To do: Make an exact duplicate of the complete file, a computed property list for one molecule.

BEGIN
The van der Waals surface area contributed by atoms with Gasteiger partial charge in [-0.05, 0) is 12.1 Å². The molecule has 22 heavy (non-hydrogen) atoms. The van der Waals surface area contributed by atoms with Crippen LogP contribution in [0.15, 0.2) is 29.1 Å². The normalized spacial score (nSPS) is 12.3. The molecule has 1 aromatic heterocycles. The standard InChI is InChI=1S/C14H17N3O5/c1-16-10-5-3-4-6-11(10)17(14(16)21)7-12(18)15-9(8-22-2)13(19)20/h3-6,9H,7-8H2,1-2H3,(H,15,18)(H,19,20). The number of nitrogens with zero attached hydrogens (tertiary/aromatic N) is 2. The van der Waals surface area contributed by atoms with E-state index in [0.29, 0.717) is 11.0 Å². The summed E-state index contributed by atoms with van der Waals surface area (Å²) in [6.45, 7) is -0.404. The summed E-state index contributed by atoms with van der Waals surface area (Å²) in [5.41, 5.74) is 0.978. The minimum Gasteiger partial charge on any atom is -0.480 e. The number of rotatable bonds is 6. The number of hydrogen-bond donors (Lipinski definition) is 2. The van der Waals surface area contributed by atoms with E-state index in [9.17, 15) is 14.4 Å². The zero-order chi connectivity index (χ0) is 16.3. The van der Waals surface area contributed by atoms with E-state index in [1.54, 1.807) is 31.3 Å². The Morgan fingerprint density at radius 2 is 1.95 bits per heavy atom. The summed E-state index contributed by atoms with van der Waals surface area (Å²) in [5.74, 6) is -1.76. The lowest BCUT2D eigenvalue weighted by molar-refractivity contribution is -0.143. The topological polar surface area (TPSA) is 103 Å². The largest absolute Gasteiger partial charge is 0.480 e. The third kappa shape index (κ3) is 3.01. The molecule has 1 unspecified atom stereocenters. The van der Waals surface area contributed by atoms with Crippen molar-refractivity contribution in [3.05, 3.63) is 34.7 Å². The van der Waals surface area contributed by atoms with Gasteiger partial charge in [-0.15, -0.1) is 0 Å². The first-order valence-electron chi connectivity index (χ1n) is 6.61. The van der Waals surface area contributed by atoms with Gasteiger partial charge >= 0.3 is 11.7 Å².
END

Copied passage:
The van der Waals surface area contributed by atoms with Gasteiger partial charge in [-0.05, 0) is 12.1 Å². The molecule has 22 heavy (non-hydrogen) atoms. The van der Waals surface area contributed by atoms with Crippen LogP contribution in [0.15, 0.2) is 29.1 Å². The normalized spacial score (nSPS) is 12.3. The molecule has 1 aromatic heterocycles. The standard InChI is InChI=1S/C14H17N3O5/c1-16-10-5-3-4-6-11(10)17(14(16)21)7-12(18)15-9(8-22-2)13(19)20/h3-6,9H,7-8H2,1-2H3,(H,15,18)(H,19,20). The number of nitrogens with zero attached hydrogens (tertiary/aromatic N) is 2. The van der Waals surface area contributed by atoms with E-state index in [0.29, 0.717) is 11.0 Å². The summed E-state index contributed by atoms with van der Waals surface area (Å²) in [6.45, 7) is -0.404. The summed E-state index contributed by atoms with van der Waals surface area (Å²) in [5.41, 5.74) is 0.978. The minimum Gasteiger partial charge on any atom is -0.480 e. The number of rotatable bonds is 6. The number of hydrogen-bond donors (Lipinski definition) is 2. The van der Waals surface area contributed by atoms with E-state index in [9.17, 15) is 14.4 Å². The zero-order chi connectivity index (χ0) is 16.3. The van der Waals surface area contributed by atoms with E-state index in [1.54, 1.807) is 31.3 Å². The Morgan fingerprint density at radius 2 is 1.95 bits per heavy atom. The summed E-state index contributed by atoms with van der Waals surface area (Å²) in [5.74, 6) is -1.76. The lowest BCUT2D eigenvalue weighted by molar-refractivity contribution is -0.143. The topological polar surface area (TPSA) is 103 Å². The largest absolute Gasteiger partial charge is 0.480 e. The third kappa shape index (κ3) is 3.01. The molecule has 1 unspecified atom stereocenters. The van der Waals surface area contributed by atoms with Crippen molar-refractivity contribution in [3.05, 3.63) is 34.7 Å². The van der Waals surface area contributed by atoms with Gasteiger partial charge in [-0.15, -0.1) is 0 Å². The first-order valence-electron chi connectivity index (χ1n) is 6.61. The van der Waals surface area contributed by atoms with Gasteiger partial charge >= 0.3 is 11.7 Å².